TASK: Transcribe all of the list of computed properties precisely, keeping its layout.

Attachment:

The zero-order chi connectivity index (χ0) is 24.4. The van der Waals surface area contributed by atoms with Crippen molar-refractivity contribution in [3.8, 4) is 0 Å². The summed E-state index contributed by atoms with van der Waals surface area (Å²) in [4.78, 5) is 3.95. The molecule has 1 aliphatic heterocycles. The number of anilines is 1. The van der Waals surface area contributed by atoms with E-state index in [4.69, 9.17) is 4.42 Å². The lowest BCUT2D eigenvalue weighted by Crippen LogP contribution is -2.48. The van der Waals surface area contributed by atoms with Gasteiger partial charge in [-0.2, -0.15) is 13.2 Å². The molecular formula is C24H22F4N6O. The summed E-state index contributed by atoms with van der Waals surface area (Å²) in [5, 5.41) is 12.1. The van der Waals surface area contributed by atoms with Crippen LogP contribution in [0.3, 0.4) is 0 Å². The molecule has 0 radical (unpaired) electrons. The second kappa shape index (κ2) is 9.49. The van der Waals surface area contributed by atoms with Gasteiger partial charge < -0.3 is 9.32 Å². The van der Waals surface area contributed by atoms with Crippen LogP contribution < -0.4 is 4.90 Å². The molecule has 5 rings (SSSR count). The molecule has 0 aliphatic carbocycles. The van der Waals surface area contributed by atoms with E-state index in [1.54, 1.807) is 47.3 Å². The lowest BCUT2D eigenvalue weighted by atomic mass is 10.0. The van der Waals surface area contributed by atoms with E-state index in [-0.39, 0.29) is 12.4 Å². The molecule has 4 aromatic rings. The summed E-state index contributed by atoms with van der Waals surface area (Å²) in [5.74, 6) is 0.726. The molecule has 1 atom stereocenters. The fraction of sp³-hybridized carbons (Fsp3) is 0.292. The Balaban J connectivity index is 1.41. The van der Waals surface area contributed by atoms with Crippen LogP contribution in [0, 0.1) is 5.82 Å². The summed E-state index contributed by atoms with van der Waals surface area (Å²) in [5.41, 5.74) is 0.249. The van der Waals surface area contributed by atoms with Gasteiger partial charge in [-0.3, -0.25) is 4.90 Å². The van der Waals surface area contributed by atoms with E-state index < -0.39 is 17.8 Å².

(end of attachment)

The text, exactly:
The zero-order chi connectivity index (χ0) is 24.4. The van der Waals surface area contributed by atoms with Crippen molar-refractivity contribution in [3.8, 4) is 0 Å². The summed E-state index contributed by atoms with van der Waals surface area (Å²) in [4.78, 5) is 3.95. The molecule has 1 aliphatic heterocycles. The number of anilines is 1. The van der Waals surface area contributed by atoms with E-state index in [4.69, 9.17) is 4.42 Å². The lowest BCUT2D eigenvalue weighted by Crippen LogP contribution is -2.48. The van der Waals surface area contributed by atoms with Gasteiger partial charge in [-0.2, -0.15) is 13.2 Å². The molecular formula is C24H22F4N6O. The summed E-state index contributed by atoms with van der Waals surface area (Å²) in [5, 5.41) is 12.1. The van der Waals surface area contributed by atoms with Crippen LogP contribution in [0.3, 0.4) is 0 Å². The molecule has 0 radical (unpaired) electrons. The second kappa shape index (κ2) is 9.49. The van der Waals surface area contributed by atoms with Gasteiger partial charge < -0.3 is 9.32 Å². The van der Waals surface area contributed by atoms with Crippen LogP contribution < -0.4 is 4.90 Å². The molecule has 5 rings (SSSR count). The molecule has 0 aliphatic carbocycles. The van der Waals surface area contributed by atoms with E-state index in [1.54, 1.807) is 47.3 Å². The lowest BCUT2D eigenvalue weighted by atomic mass is 10.0. The van der Waals surface area contributed by atoms with E-state index in [-0.39, 0.29) is 12.4 Å². The molecule has 4 aromatic rings. The summed E-state index contributed by atoms with van der Waals surface area (Å²) in [5.74, 6) is 0.726. The molecule has 1 atom stereocenters. The fraction of sp³-hybridized carbons (Fsp3) is 0.292. The Balaban J connectivity index is 1.41. The van der Waals surface area contributed by atoms with Crippen LogP contribution in [0, 0.1) is 5.82 Å². The summed E-state index contributed by atoms with van der Waals surface area (Å²) in [5.41, 5.74) is 0.249. The van der Waals surface area contributed by atoms with Gasteiger partial charge in [-0.3, -0.25) is 4.90 Å². The van der Waals surface area contributed by atoms with E-state index < -0.39 is 17.8 Å².